The ACT test is one of two tests used by colleges and universities for the purpose of admissions, and is primarily intended to be a test of content.
Students who have done well in the recommended sequence of courses through their junior year are likely to have learned the content they need to know for each of the ACT subtests: English, math, reading, and science. The ACT test also includes an optional writing essay.
But even students who are comfortable with the subject matter of the ACT test usually find time management to be a serious challenge. Knowing the best way to approach each section depends a lot on your child’s skill level in that subject area. A “C” student in English will likely need a different strategy than a “B” student to earn the same score. And students who are not confident in math, science, or reading will benefit from time management strategies that might seem counterintuitive until they try them.
Knowing what’s on the four ACT subtests and preparing with the right test-taking strategies is vital to earning a personal-best score.
The following is a breakdown of the four ACT subtests (plus the optional essay), including insights into how to prepare for each section:
ACT English Test Section
45 minutes, 75 questions
The ACT English test section covers punctuation, grammar, usage, sentence structure, logic and strategy, organization, and style.
Attention to detail is critical for this portion of the ACT test. Your child likely learned most of the ACT English rules way back in junior high school, and may be a little rusty on grammar. One effective way to prepare for the English section is to get an ACT study guide that includes a grammar review. Although cramming won’t be of much help on the ACT test in general, reviewing grammar rules a day or so before the test can be very beneficial.
ACT Math Test Section
60 minutes, 60 questions
The ACT math test section is comprised primarily of Algebra I, Algebra II, Geometry, and four questions from Trigonometry.
If your child has taken the recommended sequence of courses, he or she has already been exposed to most — or all — of the mathematical content on the ACT test. The trig questions are basic and may have been covered in a Geometry class. One possible pitfall, especially for advanced math students, is that students often forget the “easy stuff” and end up making mistakes. An ACT review of basic math is very important. Your child should also be aware that the test does not provide formulas, so memorizing the most common ones is essential to scoring well.
ACT Reading Test Section
4 challenging reading passages, 35 minutes, 40 questions
The ACT reading subtest measures reading comprehension and includes four types of reading passages — Natural Science, Social Science, Humanities, and Literature — with 10 questions each.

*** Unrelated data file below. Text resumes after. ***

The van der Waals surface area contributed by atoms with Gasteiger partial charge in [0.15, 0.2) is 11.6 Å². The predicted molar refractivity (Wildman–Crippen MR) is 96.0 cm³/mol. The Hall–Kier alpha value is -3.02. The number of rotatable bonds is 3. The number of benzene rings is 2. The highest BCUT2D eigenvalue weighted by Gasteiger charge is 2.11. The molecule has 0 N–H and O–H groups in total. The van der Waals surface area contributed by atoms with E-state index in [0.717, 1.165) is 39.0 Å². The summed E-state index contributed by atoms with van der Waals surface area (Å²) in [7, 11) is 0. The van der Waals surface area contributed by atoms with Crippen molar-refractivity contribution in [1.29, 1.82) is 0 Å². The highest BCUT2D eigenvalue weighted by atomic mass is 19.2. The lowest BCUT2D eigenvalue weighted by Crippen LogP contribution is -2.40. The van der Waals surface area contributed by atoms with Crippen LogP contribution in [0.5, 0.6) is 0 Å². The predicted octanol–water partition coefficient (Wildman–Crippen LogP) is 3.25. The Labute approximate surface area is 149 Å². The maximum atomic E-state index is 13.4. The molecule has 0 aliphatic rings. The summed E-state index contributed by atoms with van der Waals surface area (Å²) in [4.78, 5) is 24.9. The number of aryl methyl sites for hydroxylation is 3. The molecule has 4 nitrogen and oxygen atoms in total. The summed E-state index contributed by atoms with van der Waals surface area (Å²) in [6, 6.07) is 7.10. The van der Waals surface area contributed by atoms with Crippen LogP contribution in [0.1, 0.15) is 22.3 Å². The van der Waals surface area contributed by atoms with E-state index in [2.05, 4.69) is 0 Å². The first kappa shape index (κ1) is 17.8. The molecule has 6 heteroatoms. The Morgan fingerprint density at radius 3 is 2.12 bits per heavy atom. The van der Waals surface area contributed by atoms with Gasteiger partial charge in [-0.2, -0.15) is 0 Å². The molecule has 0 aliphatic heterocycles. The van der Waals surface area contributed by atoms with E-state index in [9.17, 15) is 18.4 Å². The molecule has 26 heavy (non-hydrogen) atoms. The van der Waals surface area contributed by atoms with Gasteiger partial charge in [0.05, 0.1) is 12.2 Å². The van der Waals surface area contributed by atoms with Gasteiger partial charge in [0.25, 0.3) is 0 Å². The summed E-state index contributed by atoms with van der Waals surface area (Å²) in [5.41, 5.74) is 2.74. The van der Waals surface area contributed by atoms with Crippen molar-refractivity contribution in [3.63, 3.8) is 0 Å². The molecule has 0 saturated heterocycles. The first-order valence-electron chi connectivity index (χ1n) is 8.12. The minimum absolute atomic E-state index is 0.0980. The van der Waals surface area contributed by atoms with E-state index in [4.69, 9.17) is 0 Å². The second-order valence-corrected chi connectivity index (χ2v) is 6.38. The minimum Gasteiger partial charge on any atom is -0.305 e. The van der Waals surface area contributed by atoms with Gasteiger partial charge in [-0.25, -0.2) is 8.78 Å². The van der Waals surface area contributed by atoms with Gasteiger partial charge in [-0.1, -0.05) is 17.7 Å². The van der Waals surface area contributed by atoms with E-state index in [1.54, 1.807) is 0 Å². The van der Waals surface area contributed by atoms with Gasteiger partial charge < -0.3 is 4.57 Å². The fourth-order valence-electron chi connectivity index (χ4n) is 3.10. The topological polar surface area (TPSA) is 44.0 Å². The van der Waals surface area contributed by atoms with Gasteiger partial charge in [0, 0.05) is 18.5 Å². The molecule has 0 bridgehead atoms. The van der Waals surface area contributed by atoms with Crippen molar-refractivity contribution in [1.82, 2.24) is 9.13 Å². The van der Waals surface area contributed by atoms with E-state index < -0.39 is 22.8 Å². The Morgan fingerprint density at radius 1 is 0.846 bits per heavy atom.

Even though vocabulary isn’t tested outright on the ACT reading subtest, having a strong vocabulary base is extremely beneficial. During the reading section of the ACT test, it’s also important to be an active reader, using specific strategies for attacking passages and finding correct answers.
ACT Science Test Section
7 challenging passages with data sets, 35 minutes, 40 questions
The ACT science subtest isn’t so much a test of science as it is a test of science reading. This portion of the ACT test measures your child’s ability to interpret, analyze, evaluate, and problem-solve using scientific data, experiments, or arguments.
Your child doesn’t need to know a lot of science facts or even heavy science vocabulary. However, a basic understanding of the scientific method is helpful, particularly for the experimental summary questions. And, similar to the reading subtest, a solid understanding of college-level vocabulary words will be of benefit for the conflicting viewpoints passages, which compare and contrast the ideas of different scientists.
Data analysis is also required — reading and interpreting charts, graphs, tables, and diagrams, as well as comparing related data presented in different formats. A good way to prepare for the data analysis questions on the ACT science subtest is to practice reading data representations (charts, graphs, tables, and diagrams), asking questions and looking for their answers within the data sets. As with any subject, the more your child practices, the easier this portion of the test becomes.
ACT Writing Test Section (Optional)
30 minutes, 1 writing prompt
The optional ACT writing test — the essay — is not required by all colleges and may only be taken at the same time as the full ACT test. The essay is intended to be persuasive and measures writing skills emphasized in entry-level college composition courses.
To be successful at writing the ACT essay, your child should focus on organizing his or her thoughts before ever putting pencil to paper. The biggest challenge is that your child must write a compelling, persuasive essay in only 30 minutes. That may sound daunting, but it’s easy when there’s a proven strategy to rely on. Even better, by mastering this portion of the ACT test, your child will have gained an important skill that will serve him or her well through high school, college, and beyond.
Ready to help your child learn the best strategies for conquering all four of the ACT subtests? Click below to download Raise Your Score: Tips for Success on the ACT and SAT.